Postcards From Paradise (2015)

1. Rory and the Hurricanes 2. You Bring the Party Down 3. Bridges 4. Postcards From Paradise 5. Right Side of the Road 6. Not Looking Back 7. Bamboula 8. Island in the Sun 9. Touch and Go 10. Confirmation 11. Let Love Lead


After listening to Ringo Starr all these years, it’s a bit embarrassing that I finally discover something that most have probably known for a very long time: Ringo Starr badly needs a lyricist. You wouldn’t think that an album by Ringo Starr would necessary suffer because of poor lyric writing, but it’s definitely apparent here. No, this album is not one of those albums that really comes close to “great” or even “really good”, but it could have been much better had a bit more care gone into it.

I’ve complained in past reviews of Ringo’s albums, that he seems obliged to sing about either a) his hometown of Liverpool and/or b) his experience as a Beatle. Neither of these are bad in and of themselves, but he usually bungles such songs up with his idiotic juvenile lyrics. What’s really sad in this case is that the music on some of these songs are actually very melodious and catchy. He just blows the songs when he starts to add words. The leadoff song, Rory and the Hurricanes is Ringo’s homage to his first band, right before he joined The Beatles. Most serious lovers of the Fab Four know this, so not many will be asking “who?” when listening to the song. The tune actually has a very nice little chorus, and it could have been so much better if he would have left the cuteness out, and swapped out the lyrics completely. We could have a had a very decent track. Instead, we get a forgettable repeat of same kitchy shtick.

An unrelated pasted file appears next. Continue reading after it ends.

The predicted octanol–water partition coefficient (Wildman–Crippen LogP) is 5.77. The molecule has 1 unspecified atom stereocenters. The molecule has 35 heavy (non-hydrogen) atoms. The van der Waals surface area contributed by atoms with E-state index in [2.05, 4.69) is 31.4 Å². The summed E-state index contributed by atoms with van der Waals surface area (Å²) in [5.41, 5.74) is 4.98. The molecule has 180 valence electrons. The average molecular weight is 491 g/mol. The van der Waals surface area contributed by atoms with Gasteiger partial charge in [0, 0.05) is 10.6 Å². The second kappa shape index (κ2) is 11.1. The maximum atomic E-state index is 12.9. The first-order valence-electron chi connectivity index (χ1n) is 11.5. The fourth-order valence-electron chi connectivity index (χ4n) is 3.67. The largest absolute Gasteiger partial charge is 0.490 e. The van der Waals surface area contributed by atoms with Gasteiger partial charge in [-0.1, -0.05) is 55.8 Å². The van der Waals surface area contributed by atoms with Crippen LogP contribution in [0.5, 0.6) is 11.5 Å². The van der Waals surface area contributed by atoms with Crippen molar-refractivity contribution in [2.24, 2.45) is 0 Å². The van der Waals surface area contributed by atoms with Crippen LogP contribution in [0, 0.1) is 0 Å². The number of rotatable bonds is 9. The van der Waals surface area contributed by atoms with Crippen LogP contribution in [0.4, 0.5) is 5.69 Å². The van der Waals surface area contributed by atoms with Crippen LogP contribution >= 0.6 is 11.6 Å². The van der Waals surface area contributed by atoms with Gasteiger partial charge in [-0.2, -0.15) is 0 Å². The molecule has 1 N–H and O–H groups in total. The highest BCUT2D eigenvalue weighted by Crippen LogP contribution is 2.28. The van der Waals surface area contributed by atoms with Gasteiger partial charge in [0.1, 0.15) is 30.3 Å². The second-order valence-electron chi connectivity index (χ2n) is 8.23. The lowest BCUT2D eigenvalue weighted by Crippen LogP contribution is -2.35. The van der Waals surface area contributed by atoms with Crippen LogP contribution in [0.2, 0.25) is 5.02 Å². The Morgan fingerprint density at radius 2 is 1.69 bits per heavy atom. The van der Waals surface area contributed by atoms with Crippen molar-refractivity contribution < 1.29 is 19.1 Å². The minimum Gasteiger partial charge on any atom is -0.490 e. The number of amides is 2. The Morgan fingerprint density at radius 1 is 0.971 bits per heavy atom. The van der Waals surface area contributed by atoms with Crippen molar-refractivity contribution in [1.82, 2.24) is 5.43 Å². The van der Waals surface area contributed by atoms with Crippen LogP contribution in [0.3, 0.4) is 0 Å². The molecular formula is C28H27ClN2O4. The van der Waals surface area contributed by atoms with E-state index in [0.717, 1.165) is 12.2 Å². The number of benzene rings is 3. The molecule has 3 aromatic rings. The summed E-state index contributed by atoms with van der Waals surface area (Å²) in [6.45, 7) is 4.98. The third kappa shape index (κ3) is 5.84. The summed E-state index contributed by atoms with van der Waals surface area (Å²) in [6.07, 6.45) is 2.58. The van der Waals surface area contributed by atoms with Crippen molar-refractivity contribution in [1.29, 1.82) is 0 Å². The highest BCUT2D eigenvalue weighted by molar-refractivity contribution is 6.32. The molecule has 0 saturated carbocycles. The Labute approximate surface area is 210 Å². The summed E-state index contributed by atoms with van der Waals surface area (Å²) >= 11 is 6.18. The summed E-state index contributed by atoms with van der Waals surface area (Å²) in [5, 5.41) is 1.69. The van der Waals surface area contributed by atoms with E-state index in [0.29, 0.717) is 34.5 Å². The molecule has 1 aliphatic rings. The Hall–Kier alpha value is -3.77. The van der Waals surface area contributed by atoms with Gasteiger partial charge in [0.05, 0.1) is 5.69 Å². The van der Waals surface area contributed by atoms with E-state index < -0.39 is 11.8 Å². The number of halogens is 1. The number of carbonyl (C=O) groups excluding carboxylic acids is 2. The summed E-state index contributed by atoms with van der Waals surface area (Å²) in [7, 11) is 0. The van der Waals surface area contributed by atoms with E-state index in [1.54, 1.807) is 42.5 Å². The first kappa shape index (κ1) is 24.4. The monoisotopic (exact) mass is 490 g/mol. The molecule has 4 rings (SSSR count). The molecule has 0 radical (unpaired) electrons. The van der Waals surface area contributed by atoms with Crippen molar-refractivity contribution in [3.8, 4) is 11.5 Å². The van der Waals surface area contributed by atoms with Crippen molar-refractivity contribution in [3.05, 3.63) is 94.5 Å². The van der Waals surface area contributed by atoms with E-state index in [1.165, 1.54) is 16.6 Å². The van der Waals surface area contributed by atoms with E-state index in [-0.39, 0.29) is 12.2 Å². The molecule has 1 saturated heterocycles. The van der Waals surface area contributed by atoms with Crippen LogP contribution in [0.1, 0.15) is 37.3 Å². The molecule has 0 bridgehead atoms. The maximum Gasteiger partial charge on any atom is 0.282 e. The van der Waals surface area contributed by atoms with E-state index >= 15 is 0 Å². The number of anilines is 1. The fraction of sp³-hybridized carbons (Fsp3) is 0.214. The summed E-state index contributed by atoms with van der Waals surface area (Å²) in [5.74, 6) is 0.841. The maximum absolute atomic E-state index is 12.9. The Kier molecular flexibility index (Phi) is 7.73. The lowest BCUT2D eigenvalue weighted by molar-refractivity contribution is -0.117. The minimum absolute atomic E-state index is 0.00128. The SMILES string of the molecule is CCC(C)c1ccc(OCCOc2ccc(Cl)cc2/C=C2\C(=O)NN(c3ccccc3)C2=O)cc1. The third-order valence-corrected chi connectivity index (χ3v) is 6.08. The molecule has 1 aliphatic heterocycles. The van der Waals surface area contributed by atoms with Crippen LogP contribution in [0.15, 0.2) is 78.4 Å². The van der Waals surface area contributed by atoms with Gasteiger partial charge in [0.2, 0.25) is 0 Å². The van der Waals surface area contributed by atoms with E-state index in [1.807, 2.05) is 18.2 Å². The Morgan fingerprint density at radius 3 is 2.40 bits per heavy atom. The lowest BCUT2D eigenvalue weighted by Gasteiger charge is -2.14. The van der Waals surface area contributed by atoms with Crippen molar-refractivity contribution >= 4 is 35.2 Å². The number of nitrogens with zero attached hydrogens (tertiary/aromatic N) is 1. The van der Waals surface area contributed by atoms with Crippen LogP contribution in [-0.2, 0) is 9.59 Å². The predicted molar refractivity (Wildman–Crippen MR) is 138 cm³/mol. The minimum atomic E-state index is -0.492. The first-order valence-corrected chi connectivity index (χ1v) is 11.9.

What’s worse…..a lot worse, is the title track Postcards From Paradise. Worse because, musically, it’s probably the best thing here, but he feels obliged to insert the name of every Beatle song possible in the thing to tell some kind of musical “story”. It’s embarrassingly stupid. Had he not done things like this on album after album, it might be forgivable. You would think someone close to him would nudge him in a different direction. I can’t imagine anyone thinking this kind of idea is good. I can’t even bring myself to notate some of the awfully corny lyrics here since they make me so angry (because he can do much better). Do a Google search if you’re interested. Listening to a song like this will remind you of your annoying uncle that you see every Thanksgiving that tells the same stupid jokes every year that no one ever laughs at. Yet your uncle never gets the message and repeats his act every freaking year.

Fortunately, there’s a few instances of good music with decent lyrics that stand out here. Touch and Go is a nice little pop piece and Bamboula has some nice little Caribbean riffs going through it that makes the experience quite fun. The best song on the album is the very sweet Not Looking Back. This track makes you yearn for Ringo’s (what I think is his) golden period during the 1990s and the first decade of the 2000s.

The rest that here is o.k. Nothing special. I realize most really don’t care, but knowing what this man is capable of always frustrates me a bit since he just seems to have given up. Perhaps Ringo doesn’t care much either. If so, God bless him. He deserves happiness, and he does seem to be quite content with his life now that it’s in the fourth quarter. It’s just that he has proved that he can do so much better.

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